Trade

Europes China weak spot: Germany

This article is part of the series Facing China.

Forget Chinas Belt and Road initiative. When it comes to influencing European politics, Beijings real leverage doesnt come from high-profile investments in small countries like Greece or Hungary. It comes from European investments in China — specifically Germanys desire not to upset its lucrative economic relationship with one of the worlds largest export markets.

Thats the view of EU trade officials from half a dozen countries, as well as senior diplomats and experts contacted by POLITICO as Germany prepares to lead crucial negotiations on the EUs future relationship with China amid growing unease about Beijings human rights violations.

“Europes weak point is Germany, and in Germany its the car industry, and in the car industry its Volkswagen,” said Max Zenglein, chief economist at the Mercator Institute for China Studies (MERICS), a think tank.

German exports to China have grown every year since 2008 except in 2015. In 2018, Germany sold some $106 billion of goods and services in China, according to the World Bank — more than the combined exports of France ($32 billion), Italy ($21 billion), the Netherlands ($12 billion), Ireland ($11 billion) Sweden ($9 billion) and Spain ($9 billion).

“Do we want an investment deal or do we want to be tougher on the human rights issues?” — A senior EU diplomat

Volkswagen sold more than 4.2 million cars in China in 2018, compared with some 350,000 in the U.S., and has come under scrutiny for its factory in Xinjiang, a region where about 1 million Uighurs have reportedly been held in internment camps.

As European leaders prepare for a virtual summit with Beijing on Monday, the spotlight has fallen on German Chancellor Angela Merkel, who must balance rising concerns about human rights with her desire to deliver an investment deal with Beijing by years end.

“Its definitely a dilemma,” said a senior EU diplomat involved in the EUs reaction to the Hong Kong crackdown. “Do we want an investment deal or do we want to be tougher on the human rights issues?”

Economic consequences

EU diplomats say Germanys relationship with China has had an outsized weight in determining the blocs strategy toward the country. EU foreign policy may be decided by unanimity, but its nonetheless difficult for smaller countries to push back against Berlins efforts at engagement.

“Its difficult to get EU countries in the same position when it comes to China,” said the senior EU diplomat. “Germany is the one pushing for [close cooperation] with China.”

EU officials said one reason Germany — and indeed the EU — had been particularly reluctant to speak out when Beijing imposed its national security law on Hong Kong in June this year was because leaders still hoped to secure an investment deal with China by years end.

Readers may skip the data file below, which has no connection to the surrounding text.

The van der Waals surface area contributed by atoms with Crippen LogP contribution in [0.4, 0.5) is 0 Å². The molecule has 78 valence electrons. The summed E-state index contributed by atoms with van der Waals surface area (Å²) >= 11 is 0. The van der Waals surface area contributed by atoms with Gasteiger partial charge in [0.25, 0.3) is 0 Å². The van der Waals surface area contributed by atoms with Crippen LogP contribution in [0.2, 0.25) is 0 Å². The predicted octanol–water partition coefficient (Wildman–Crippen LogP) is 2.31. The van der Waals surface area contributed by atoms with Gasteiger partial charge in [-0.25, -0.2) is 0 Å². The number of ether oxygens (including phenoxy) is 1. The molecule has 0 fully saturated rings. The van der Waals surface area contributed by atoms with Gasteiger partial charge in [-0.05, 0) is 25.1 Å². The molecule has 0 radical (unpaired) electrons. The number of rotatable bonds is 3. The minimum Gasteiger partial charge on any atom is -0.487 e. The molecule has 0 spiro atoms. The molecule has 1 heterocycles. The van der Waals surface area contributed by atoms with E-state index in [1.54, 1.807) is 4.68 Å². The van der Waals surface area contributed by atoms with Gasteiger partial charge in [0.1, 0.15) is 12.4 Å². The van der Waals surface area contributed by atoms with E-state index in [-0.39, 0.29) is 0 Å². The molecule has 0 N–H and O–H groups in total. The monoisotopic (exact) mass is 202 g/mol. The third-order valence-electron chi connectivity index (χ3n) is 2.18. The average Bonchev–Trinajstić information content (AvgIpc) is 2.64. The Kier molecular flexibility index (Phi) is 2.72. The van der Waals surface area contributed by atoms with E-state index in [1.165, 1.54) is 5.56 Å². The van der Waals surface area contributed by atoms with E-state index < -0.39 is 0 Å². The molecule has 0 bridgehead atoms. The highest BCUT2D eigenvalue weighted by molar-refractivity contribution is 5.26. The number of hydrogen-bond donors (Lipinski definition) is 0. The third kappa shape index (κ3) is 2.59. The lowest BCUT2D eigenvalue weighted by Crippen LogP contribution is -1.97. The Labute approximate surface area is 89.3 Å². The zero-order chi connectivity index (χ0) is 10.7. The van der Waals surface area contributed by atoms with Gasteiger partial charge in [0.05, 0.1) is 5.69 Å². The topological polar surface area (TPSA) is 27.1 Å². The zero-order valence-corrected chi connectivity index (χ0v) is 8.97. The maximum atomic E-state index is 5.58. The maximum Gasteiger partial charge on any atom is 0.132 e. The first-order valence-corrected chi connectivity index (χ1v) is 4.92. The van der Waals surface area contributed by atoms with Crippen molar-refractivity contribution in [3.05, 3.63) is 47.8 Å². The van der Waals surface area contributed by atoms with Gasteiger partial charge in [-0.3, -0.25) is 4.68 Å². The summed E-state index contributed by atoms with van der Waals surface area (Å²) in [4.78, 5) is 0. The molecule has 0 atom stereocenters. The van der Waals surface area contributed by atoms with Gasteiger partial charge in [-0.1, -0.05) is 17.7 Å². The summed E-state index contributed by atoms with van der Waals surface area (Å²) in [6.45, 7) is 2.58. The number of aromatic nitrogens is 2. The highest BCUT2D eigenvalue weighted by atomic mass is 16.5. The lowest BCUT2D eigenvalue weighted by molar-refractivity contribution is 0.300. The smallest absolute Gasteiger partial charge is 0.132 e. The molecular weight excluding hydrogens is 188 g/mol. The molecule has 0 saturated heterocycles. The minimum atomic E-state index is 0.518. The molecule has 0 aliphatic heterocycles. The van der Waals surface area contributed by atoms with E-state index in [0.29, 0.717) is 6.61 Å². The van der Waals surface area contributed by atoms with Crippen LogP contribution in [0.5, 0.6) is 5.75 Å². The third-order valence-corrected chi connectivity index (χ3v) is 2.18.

Merkels government and Brussels have also taken a soft stance when it comes to the treatment of Uighurs, despite repeated calls for action from the European Parliament, including for “targeted sanctions.” Brussels has also not moved to prevent the sale in the EU of goods made with forced labor, unlike the United States.

“China is currently very successful in achieving a degree of self-censorship in Germany because Berlin fears economic consequences,” Zenglein said.

Germanys economy minister, Peter Altmaier, defended his countrys approach in an interview with POLITICO in July.

“We have trade relations with many regions across the globe, including in many cases countries that have a different understanding of civil rights than we have in Germany,” he said. “That was the case with the former Soviet Union, as well as with many countries in the Middle East, Africa and Asia. I have always been convinced and I still believe that change can be achieved through trade.”

Germany has been reluctant to ban the Chinese telecoms vendor Huawei | Alexander Koerner/Getty Images

A trade official from a smaller EU country pointed to Germanys reluctance to ban the Chinese telecoms vendor Huawei from involvement in its mobile networks as evidence that Berlins relationship with Beijing goes further than its engagement with the Soviet Union.

“Germany would never have let the Soviet Union build its communication network,” the trade official said.

Deal dilemma

Zenglein argues that Germany has failed to price in the political risks arising from its economic engagement in China.

Berlin is only now playing catch-up with other Western powers such as Japan, the U.S. or France in formulating a China strategy that balances longer-term foreign policy and security interests against access to the countrys growing market, he said.

This month, Germany for the first time published a strategy on the “Indo-Pacific,” which it said would guide its foreign, security and economic policies toward region. In it, Berlin said it would seek to build stronger ties with countries such as Vietnam and the Philippines in an effort to “avoid unilateral dependencies by diversifying partnerships.”

For the moment, however, Germany is still pushing for an investment deal that would strengthen the EUs economic ties with China, rather than diversify them.

“Germany needs an agreement in order to maintain parity to the U.S. competitors that will receive preferential access under a U.S.-China deal,” said Hosuk Lee-Makiyama, director of the European Centre for International Political Economy (ECIPE).

Germany had hoped to strike such a deal with Chinese President Xi Jinping at the September summit, which was supposed to be held in Leipzig. Its looking increaRead More – Source